PHOENIX – (Feb. 11, 2015) Jennifer Aniston’s latest film debut, Cake, has a new buzz word floating around town: chronic pain. In the movie, Aniston portrays a character who becomes cynical about life after surviving a car accident that killed her child and leaves her in chronic pain.
Chronic pain takes a toll on many Americans today, and more specifically chronic back pain can affect people of all ages.
In fact, currently more than 100 million Americans suffer from chronic pain with five to eight million patients using narcotics to manage their condition – even though these drugs may not be the most effective treatment, according to a recent study published in the journal Annals of Internal Medicine.
“By repeatedly taking narcotics, many people don’t realize the long-term effects they’re having on their health,” said Dr. Minesh Zaveri, a board-certified physician specializing in the prevention, diagnosis and treatment of chronic pain at St. Luke’s Medical Center and Tempe St. Luke’s Hospital. “Right now there aren’t any set guidelines that indicate what dosage of drugs such as Vicodin, Oxycontin and Percocet a patient with certain conditions should be consuming, which means that chronic pain sufferers who might be looking to manage their sickness may be taking too much or in some cases, too little, even under a physician’s care.”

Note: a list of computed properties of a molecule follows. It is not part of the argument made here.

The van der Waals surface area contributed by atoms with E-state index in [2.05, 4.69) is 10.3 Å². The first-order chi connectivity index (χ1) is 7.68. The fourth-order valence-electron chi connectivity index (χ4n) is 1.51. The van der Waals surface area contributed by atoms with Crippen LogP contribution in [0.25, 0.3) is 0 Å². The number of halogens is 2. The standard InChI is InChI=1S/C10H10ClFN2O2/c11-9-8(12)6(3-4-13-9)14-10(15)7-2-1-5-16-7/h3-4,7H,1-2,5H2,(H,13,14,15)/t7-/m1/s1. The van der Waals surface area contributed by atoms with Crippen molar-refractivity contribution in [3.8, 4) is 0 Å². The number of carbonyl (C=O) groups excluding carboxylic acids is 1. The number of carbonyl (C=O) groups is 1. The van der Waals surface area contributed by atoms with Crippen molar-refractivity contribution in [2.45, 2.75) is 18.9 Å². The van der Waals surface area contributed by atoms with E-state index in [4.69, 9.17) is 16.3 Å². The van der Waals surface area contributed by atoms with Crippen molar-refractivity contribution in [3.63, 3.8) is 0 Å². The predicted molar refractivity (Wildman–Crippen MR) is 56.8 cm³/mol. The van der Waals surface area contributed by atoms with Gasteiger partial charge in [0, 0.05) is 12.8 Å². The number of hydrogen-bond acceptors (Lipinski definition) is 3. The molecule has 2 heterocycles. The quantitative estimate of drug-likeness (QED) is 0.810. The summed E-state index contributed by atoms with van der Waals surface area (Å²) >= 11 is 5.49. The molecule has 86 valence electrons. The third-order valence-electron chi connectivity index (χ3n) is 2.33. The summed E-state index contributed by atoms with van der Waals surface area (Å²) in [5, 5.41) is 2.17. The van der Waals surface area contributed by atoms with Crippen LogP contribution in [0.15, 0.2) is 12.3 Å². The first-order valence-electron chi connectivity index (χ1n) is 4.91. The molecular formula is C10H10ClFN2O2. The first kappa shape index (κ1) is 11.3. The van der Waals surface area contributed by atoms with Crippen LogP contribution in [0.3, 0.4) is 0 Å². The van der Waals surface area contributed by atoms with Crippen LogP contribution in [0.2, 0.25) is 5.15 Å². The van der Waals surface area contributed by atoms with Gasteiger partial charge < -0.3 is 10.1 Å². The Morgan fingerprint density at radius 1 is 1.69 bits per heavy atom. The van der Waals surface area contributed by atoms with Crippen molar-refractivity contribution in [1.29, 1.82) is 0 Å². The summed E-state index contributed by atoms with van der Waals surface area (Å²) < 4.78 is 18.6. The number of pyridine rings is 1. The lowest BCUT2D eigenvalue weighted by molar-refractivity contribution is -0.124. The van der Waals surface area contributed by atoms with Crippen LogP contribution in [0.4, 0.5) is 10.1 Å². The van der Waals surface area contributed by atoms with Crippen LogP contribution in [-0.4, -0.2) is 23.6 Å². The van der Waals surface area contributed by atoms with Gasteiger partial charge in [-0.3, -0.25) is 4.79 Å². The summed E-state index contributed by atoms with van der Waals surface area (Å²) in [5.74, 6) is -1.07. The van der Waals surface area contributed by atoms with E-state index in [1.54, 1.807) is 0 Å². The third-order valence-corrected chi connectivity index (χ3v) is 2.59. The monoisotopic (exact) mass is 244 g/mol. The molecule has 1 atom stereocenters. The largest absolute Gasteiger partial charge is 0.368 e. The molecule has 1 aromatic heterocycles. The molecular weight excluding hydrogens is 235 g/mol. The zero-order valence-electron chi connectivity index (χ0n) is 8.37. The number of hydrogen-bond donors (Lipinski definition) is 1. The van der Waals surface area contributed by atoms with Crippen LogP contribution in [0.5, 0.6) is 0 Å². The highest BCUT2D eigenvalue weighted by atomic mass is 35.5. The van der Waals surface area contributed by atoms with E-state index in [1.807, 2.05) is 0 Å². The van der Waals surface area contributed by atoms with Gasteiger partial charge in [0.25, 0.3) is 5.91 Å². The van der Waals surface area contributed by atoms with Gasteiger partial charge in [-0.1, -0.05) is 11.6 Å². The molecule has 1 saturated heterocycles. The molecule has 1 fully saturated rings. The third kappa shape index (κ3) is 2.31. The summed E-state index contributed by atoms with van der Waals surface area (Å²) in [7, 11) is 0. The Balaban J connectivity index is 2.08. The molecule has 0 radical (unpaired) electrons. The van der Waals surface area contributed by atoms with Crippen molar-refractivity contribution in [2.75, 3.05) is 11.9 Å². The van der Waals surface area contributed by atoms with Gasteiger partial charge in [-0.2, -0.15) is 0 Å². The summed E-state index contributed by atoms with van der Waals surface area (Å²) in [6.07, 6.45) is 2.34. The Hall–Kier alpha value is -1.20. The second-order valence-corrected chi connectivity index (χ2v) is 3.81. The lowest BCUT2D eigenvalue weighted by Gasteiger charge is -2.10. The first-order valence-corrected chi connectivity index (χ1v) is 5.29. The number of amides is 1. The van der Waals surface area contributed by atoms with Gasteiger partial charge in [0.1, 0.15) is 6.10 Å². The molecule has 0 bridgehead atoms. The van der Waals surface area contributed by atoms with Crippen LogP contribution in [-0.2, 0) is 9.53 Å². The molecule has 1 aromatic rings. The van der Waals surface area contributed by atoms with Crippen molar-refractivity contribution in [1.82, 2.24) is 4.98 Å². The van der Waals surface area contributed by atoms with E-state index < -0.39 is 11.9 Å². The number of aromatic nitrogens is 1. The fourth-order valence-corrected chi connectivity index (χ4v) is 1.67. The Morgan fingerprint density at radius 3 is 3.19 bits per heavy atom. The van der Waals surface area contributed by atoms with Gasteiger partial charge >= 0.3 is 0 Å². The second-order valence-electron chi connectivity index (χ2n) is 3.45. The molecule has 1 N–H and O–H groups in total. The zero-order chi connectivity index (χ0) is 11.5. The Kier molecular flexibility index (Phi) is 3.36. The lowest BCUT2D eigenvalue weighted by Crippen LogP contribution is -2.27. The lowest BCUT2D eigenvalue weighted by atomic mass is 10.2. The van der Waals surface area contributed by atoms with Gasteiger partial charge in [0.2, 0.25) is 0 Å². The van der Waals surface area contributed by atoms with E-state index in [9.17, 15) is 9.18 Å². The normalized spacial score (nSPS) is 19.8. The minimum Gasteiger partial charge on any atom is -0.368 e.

Dr, Zaveri has performed more than 20,000 procedures in the field of pain management, and regularly lectures about chronic pain. He recognizes that chronic pain can be difficult to manage because it can vary so much from person to person. Even two people with the same kind of pain may need different treatments that don’t rely on medication, but rather are treated through minimally invasive procedures to reduce or eliminate the pain caused altogether.
To learn more about schedule an interview with Dr. Zaveri about chronic pain symptoms and treatments, contact Angela Menninger at 602-373-8212 (mobile) or firstname.lastname@example.org.
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